Dr. Val Farmer
Search:  
Rural Mental Health & Family Relationships

Whamo! Media Affects Kids Big Time

October 2, 1995

At a recent convention of the American Psychological Association, Psychologist Leonard Eron told how he and his colleages discovered a relationship between violence in media and aggression in children.

More than 35 years ago, Eron set out to study the influence of family child rearing practices on aggressive behavior in school. His study involved 850 third grade children in Columbia County, New York and 80 percent of their mothers and fathers. Since many questions might be asking parents to say nasty things about themselves, he threw in some filler questions among which was, "How many hours during the week does he watch TV?" and "What are his three favorite TV programs?"

To his surprise, he found that there seemed to be a direct positive relation between the amount of violence in preferred TV programs and how aggressive boys were in school. Eron defines media violence as graphic visual portrayals of acts of physical aggression by one or more persons against others. Aggressive behavior is an act which is intended to injure or irritate another person.

It was an interesting finding, but researchers couldn't tell what caused what or if there was a third factor involved. Eron published his research and went about studying other factors he felt were more important causes of aggression in children.

Ten years later the Surgeon General's Committee on Television and Violence asked him to do a follow up study on the children from the original study. He and his colleagues weren't really interested because they didn't have much confidence in the original findings. He agreed to do it if they gave him enough money to research other issues along with the TV data they wanted.

Eron and his colleagues re-interviewed 427 young adults from the original study. Those studied averaged 19 years old and had an average of 12.5 years of schooling. The most striking finding was that there was a relationship between watching violent television at age eight and aggression at age 19. If the child was aggressive at age eight, the finding was even stronger. The amount of aggressive programming the young men watched at age 19 wasn't related to their aggressive actions. The influence of TV had already taken place.

Boys who were low in aggressive at age eight but watched violent television were more aggressive ten years later than the boys who were originally high in aggression but watched nonviolent programs. No other variable could account for the data.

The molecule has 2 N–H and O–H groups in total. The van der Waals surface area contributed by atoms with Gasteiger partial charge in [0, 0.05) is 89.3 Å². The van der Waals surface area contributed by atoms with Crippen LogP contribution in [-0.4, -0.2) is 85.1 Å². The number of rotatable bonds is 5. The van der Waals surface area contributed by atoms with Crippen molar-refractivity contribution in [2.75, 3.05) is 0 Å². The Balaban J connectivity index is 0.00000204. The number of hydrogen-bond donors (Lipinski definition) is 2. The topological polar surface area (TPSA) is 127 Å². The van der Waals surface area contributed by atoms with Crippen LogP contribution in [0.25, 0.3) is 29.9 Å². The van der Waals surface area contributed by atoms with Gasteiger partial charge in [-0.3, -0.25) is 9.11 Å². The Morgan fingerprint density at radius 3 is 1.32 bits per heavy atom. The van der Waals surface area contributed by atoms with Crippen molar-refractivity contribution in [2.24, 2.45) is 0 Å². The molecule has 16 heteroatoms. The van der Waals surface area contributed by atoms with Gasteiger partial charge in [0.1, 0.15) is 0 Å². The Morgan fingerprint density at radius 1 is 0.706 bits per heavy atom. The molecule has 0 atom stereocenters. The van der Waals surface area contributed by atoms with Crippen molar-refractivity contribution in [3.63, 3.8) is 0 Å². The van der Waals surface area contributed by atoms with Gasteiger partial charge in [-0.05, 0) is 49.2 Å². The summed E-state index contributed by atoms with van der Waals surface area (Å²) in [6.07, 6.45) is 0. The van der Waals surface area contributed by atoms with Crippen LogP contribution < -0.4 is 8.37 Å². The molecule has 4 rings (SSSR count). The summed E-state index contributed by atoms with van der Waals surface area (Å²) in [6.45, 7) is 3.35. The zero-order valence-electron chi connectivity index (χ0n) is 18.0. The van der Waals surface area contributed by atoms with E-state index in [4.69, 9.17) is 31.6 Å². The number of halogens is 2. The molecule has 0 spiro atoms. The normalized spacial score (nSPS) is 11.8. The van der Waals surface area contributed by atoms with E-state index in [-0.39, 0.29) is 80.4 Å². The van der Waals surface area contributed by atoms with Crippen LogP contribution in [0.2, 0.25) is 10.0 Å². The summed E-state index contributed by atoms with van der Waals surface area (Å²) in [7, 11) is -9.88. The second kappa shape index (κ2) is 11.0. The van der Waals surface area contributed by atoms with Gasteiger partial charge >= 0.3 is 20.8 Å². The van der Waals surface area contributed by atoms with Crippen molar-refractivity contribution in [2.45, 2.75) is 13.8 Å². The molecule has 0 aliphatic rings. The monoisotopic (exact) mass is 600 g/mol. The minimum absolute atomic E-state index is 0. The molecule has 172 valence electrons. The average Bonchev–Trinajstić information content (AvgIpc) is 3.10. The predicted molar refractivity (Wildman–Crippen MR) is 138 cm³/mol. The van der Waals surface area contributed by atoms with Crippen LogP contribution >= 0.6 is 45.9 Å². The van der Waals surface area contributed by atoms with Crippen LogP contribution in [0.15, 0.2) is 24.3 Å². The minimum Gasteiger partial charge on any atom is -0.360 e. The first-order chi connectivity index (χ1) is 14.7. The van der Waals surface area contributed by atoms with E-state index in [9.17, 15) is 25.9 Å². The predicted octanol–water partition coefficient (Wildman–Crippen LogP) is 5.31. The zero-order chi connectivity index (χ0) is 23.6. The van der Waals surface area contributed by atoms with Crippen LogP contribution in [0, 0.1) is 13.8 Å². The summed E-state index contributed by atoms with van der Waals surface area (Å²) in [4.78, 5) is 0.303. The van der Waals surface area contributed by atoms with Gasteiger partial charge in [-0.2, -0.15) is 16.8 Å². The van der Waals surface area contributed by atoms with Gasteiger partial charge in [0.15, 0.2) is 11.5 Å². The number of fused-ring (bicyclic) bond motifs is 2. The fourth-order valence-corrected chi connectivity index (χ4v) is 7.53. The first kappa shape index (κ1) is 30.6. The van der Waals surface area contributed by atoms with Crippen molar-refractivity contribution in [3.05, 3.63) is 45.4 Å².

When the subjects were 30 years old, they interviewed them again and criminal justice records were consulted. Eron found that the more often boys watched violent television at age eight: 

  • the more serious were the crimes for which they had been convicted at age 30,
  • the more aggressive behavior they showed under the influence of alcohol,
  • the harsher the punishment they administered to their own children.

These findings held up when initial aggressiveness, IQ and social class were taken into account.

Further, the 30 year olds who were more aggressive and watched more violent TV at age eight had children who were more aggressive and watched more violent TV 22 years later. Eron states, "What one learns about life from the television screen seems to be transmitted even to the next generation!" It wasn't specific programs that led to violence but the development of norms of behavior for solving interpersonal problems that remained with them over the years.

Another large group of youngsters was studied in a suburb of Chicago and followed up three years later. They got essentially the same results. This study was replicated in Australia, Finland, Israel and Poland. Data shows that more aggressive children watch more TV, prefer more violent programs, identify more with TV characters and perceive violence as more like real life than do less aggressive children. Studies have shown that girls are affected too. There is a consistent finding that more aggressive children watch more violent TV and that violent television makes children more aggressive.

How big is this effect? It is the size of the relationship between smoking and lung cancer. Not everyone who smokes gets lung cancer and not everyone who has lung cancer ever smoked. Similarly, not everyone who watched violent TV became more aggressive and not everyone who is aggressive watched television.

Like secondary smoke damaging the lungs of bystanders, a child who is protected from violent TV may be a victim of violence perpetrated by someone who as a youngster learned motivation and techniques of violence from television.

Violent television isn't the only cause of aggression and violence in society. There are many factors. No one factor is necessary or sufficient to produce long term anti-social behavior. Best estimates from the results of laboratory and field studies shows that ten percent of youth violence can be attributed to TV violence. Ninety percent comes from other factors. Eron concluded his address by asking, "But wouldn't it be great if we could reduce the occurrence of violence in this nation by ten percent?"